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Expert Group report shows further improvements in the Irish labour market and an intensifying of skills shortages in certain areas

Today, the Expert Group on Future Skills Needs (EGFSN) published the National Skills Bulletin 2015, which provides an overview of employment trends at occupational level.

Welcoming the publication, Minister for Skills, Research and Innovation, Damien English, T.D. said: “The Irish labour market is recovering, with most indicators improving during 2014. The report shows an increase in employment and a decrease in the number of unemployed, long-term unemployed and underemployed persons. I am delighted to see that more jobs are being in created and in particular that construction jobs are finally increasing, this is great news for job seekers. I am delighted in particular in the growth in opportunities for skilled tradespeople. My job, as a Minister is to bring together industry and education in key areas to ensure that we equip people with the practical skills to match industry’s current and future needs in order to create sustainable jobs. As part of that effort I would urge young people to look seriously at an apprenticeship as a way of learning key skills and building their careers. We intend to develop a range of new apprenticeships with employers to provide increased opportunities for our young people”.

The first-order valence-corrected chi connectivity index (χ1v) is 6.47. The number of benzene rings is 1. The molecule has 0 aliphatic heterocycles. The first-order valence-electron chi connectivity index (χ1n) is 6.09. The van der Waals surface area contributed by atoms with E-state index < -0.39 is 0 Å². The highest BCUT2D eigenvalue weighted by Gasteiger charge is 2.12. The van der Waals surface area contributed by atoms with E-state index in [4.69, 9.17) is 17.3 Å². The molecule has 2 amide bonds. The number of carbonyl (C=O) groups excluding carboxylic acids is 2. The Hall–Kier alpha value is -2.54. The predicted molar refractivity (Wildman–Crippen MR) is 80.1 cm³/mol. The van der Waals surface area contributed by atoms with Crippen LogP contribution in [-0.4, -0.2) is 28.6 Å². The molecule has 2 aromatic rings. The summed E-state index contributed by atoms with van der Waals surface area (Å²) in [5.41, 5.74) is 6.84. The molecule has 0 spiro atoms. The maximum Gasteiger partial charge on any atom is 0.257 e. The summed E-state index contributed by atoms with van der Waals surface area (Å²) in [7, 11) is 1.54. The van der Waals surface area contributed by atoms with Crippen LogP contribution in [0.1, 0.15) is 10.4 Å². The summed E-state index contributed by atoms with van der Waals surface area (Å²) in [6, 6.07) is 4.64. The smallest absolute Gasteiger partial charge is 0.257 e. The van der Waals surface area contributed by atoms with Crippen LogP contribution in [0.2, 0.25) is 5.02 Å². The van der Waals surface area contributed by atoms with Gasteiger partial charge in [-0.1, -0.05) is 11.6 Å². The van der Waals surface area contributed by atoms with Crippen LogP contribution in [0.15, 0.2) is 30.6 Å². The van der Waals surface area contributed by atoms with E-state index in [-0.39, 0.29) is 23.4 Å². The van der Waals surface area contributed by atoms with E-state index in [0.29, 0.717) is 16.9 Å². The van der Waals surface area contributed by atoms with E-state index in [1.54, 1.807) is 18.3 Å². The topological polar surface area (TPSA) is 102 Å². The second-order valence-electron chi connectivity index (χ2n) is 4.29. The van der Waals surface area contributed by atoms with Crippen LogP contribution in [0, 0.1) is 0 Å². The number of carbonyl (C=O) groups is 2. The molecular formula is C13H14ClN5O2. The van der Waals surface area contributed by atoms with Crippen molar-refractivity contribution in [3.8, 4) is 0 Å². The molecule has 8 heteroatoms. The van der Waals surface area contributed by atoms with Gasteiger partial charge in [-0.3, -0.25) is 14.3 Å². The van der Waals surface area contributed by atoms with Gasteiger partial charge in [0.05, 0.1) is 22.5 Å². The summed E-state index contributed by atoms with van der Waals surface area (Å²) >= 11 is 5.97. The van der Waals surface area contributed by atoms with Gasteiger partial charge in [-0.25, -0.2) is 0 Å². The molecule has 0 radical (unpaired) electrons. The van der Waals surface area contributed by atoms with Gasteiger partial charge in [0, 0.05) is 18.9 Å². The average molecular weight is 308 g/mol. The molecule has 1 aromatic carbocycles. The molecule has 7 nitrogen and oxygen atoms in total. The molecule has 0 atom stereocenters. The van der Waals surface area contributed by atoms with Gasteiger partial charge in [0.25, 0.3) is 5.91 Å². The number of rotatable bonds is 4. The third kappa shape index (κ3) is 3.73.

The analysis presented in the report indicates the flexibility of the Irish labour market; however it points to high turnover in relation to certain occupations, including care workers, sales workers, general clerks, elementary occupations (e.g. waiters, cleaners, catering assistants, security workers), as well as some highly skilled occupations (e.g. IT professionals).

Commenting, Una Halligan, Chairperson of the EGFSN said: “The report shows that, with the economic recovery strengthening, shortages are intensifying in the previously identified areas such as ICT, engineering, sales/customer care, logistic, health, business and finance, and emerging in new areas such as hospitality and construction. With improved job prospects across all sectors of the economy, issues with attracting and retaining staff are emerging in some areas (e.g. hospitality, care and meat processing)”.

Commenting further, Una Halligan added: “Looking forward, we need to continue efforts across all relevant policy areas to ensure shortages outlined in the report, which have been intensifying in some areas, such as ICT, and emerging in other areas, such as hospitality, are addressed adequately.”

The full report, National Skills Bulletin 2015, is available here.